Wednesday, July 15, 2009

Google Apps, Video, Sites, Reader and Gears

We've trialled Google Apps for one of our Horizon Projects at school recently. Our projects run for four weeks and over this time our students explore the K-12 2009 Horizon Report and work with a number of outside experts in design and education to design a school for the future.

One of our motivations for setting up our own Google Apps domain rather than allow individual students to set up their own Google Docs account was to make life easier for students and teachers in collaboration and communicating. From this basis, Google Apps is quite good. It allows simple collaboration and sharing of documents well. The ability to upload Office documents is good. Unfortunately it doesn't allow sharing of Acrobat documents in an easy way, but this too can be done if you are prepared to spend the time typing individual email addresses. To date, haven't found a solution to publishing in foreign languages - haven't looked that hard, but if anyone reads this and has a solution, then please let me know!

Perhaps two of the unheralded features of Google Apps are Google Sites and Google Video. Google Sites gives you an excellent tool for building web sites, similar in some ways to the likes of Wikispaces. It integrates well with YouTube (as you'd expect) and it is pretty simple for students to build a nice looking site without much help. Google Video as part of the Apps suite allows you to upload video of any length (up to 1 GB), and this gets over YouTube's 10 minute limit and Fliggo's 25 minute limit. We video our outside experts so that students and staff can look back at the presentations for information they may have missed - and several of the presentations are 45 minutes in length, so not having to break them up into 2 sections is a real bonus.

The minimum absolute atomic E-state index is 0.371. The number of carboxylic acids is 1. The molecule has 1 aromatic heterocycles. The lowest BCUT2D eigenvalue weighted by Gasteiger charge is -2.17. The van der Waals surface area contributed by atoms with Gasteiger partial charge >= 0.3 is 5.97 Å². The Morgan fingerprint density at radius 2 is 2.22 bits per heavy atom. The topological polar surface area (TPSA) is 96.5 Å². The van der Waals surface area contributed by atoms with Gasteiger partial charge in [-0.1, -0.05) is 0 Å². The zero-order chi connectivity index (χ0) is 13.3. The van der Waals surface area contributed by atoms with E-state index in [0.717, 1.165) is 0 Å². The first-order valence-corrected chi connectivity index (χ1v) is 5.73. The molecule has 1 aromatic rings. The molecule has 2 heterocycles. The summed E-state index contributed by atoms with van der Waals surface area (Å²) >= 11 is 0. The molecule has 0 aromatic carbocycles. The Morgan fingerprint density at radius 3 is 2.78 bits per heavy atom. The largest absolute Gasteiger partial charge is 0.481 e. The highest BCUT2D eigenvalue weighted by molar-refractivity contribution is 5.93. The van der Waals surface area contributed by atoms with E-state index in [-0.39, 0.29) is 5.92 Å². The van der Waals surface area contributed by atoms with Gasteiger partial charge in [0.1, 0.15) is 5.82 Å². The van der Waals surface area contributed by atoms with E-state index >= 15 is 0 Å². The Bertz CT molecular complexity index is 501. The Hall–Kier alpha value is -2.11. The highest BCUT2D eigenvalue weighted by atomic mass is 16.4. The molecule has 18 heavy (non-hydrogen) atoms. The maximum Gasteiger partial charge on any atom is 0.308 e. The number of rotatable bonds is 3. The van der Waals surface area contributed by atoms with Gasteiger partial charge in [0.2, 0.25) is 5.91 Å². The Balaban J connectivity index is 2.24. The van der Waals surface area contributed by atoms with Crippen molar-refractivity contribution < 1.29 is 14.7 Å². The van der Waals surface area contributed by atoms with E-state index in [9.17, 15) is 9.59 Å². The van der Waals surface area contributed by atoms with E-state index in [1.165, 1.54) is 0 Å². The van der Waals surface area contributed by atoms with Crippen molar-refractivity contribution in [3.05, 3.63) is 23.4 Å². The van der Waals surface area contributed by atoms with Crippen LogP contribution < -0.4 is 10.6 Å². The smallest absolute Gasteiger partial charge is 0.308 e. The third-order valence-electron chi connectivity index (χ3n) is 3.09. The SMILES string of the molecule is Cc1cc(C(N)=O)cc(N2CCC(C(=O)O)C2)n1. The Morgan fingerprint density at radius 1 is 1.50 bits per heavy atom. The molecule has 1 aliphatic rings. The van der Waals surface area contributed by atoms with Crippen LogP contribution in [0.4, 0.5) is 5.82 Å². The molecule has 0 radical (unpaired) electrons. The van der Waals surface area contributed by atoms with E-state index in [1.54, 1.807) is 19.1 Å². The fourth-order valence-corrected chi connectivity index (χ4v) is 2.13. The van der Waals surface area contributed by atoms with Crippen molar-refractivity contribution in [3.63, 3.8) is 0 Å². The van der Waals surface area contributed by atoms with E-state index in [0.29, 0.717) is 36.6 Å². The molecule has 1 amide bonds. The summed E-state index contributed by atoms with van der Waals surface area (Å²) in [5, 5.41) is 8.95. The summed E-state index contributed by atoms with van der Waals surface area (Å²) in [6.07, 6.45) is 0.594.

But using Google Apps has not been without difficulty. We have a pretty strong bandwidth available (supposedly), but at times with as few as 30 students connecting simultaneously to our Google Apps site, the response has been not much short of atrocious. As anyone teaching will know, letting kids loose on laptops when they have to wait minutes for relatively short documents to load is asking for trouble. Further investigation has involved our ISP and at present we still await the results of a number of trials which from where I sit seem to indicate that our bandwidth within NZ and across to Australia is OK, but we are missing out badly with traffic from the USA and Europe. We will certainly need to get more response to the desktop than that we have had till now if we are to seriously consider Google's cloud offering.

As an RSS aggregator or subscription reader, Google Reader is my tool of preference for a couple of reasons. Firstly it has a gadget for iGoogle making it easy to see what is new, and secondly, the ability to take it offline via Google Gears makes it easy to catch up on reading when away from a network - like we were last week when away on holiday in the motorhome. In the middle of nowhere (well, Waingaro Springs to be exact) there is no cell coverage and no wireless, but I was able to deal to 50 or so blogs that I was behind in once the kids were asleep.

Google Gears also makes it easy to read documents from some of the applications in Google Apps - most notably word processor docs. So, if you have student work shared in this manner you can read and comment back offline, and once reconnected, can synchronise back to the cloud and everything is as it should be. But Gears needs to offer more functionality in relation to creating new documents and editing existing ones, plus it would be good to have Blogger compatibility built in.

So, at this stage in our trials, its a big thumbs up for Google Sites and Reader, limited thumbs up for Google Docs and Gears. If we can resolve our bandwidth issues and Gears allows a little more interaction, then Docs will be useful contender for replacement of Office applications for students.

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